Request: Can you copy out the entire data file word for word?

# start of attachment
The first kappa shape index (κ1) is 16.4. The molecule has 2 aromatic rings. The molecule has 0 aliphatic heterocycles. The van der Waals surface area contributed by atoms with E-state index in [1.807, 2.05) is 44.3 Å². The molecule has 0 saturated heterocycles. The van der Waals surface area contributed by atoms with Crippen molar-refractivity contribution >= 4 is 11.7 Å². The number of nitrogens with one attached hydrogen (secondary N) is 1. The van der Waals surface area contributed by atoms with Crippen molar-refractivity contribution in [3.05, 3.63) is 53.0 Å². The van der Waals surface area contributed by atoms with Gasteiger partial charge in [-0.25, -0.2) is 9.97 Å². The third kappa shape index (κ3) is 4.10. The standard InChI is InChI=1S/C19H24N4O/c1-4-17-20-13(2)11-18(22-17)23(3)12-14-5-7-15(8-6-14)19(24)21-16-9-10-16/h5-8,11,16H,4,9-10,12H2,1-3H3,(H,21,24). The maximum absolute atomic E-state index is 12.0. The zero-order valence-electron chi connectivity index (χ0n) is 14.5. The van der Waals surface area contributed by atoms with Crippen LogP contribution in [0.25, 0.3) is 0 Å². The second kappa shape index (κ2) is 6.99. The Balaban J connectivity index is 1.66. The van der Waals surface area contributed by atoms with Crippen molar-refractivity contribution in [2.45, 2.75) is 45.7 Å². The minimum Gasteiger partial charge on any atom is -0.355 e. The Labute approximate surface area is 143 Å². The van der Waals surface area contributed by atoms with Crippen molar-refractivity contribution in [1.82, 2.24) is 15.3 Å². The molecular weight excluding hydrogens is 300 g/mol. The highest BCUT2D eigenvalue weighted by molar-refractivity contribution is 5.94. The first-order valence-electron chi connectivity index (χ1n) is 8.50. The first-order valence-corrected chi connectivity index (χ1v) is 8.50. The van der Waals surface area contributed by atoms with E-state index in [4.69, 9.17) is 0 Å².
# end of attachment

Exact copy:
The first kappa shape index (κ1) is 16.4. The molecule has 2 aromatic rings. The molecule has 0 aliphatic heterocycles. The van der Waals surface area contributed by atoms with E-state index in [1.807, 2.05) is 44.3 Å². The molecule has 0 saturated heterocycles. The van der Waals surface area contributed by atoms with Crippen molar-refractivity contribution >= 4 is 11.7 Å². The number of nitrogens with one attached hydrogen (secondary N) is 1. The van der Waals surface area contributed by atoms with Crippen molar-refractivity contribution in [3.05, 3.63) is 53.0 Å². The van der Waals surface area contributed by atoms with Gasteiger partial charge in [-0.25, -0.2) is 9.97 Å². The third kappa shape index (κ3) is 4.10. The standard InChI is InChI=1S/C19H24N4O/c1-4-17-20-13(2)11-18(22-17)23(3)12-14-5-7-15(8-6-14)19(24)21-16-9-10-16/h5-8,11,16H,4,9-10,12H2,1-3H3,(H,21,24). The maximum absolute atomic E-state index is 12.0. The zero-order valence-electron chi connectivity index (χ0n) is 14.5. The van der Waals surface area contributed by atoms with Crippen LogP contribution in [0.25, 0.3) is 0 Å². The second kappa shape index (κ2) is 6.99. The Balaban J connectivity index is 1.66. The van der Waals surface area contributed by atoms with Crippen molar-refractivity contribution in [2.45, 2.75) is 45.7 Å². The minimum Gasteiger partial charge on any atom is -0.355 e. The Labute approximate surface area is 143 Å². The van der Waals surface area contributed by atoms with Crippen molar-refractivity contribution in [1.82, 2.24) is 15.3 Å². The molecular weight excluding hydrogens is 300 g/mol. The highest BCUT2D eigenvalue weighted by molar-refractivity contribution is 5.94. The first-order valence-electron chi connectivity index (χ1n) is 8.50. The first-order valence-corrected chi connectivity index (χ1v) is 8.50. The van der Waals surface area contributed by atoms with E-state index in [4.69, 9.17) is 0 Å².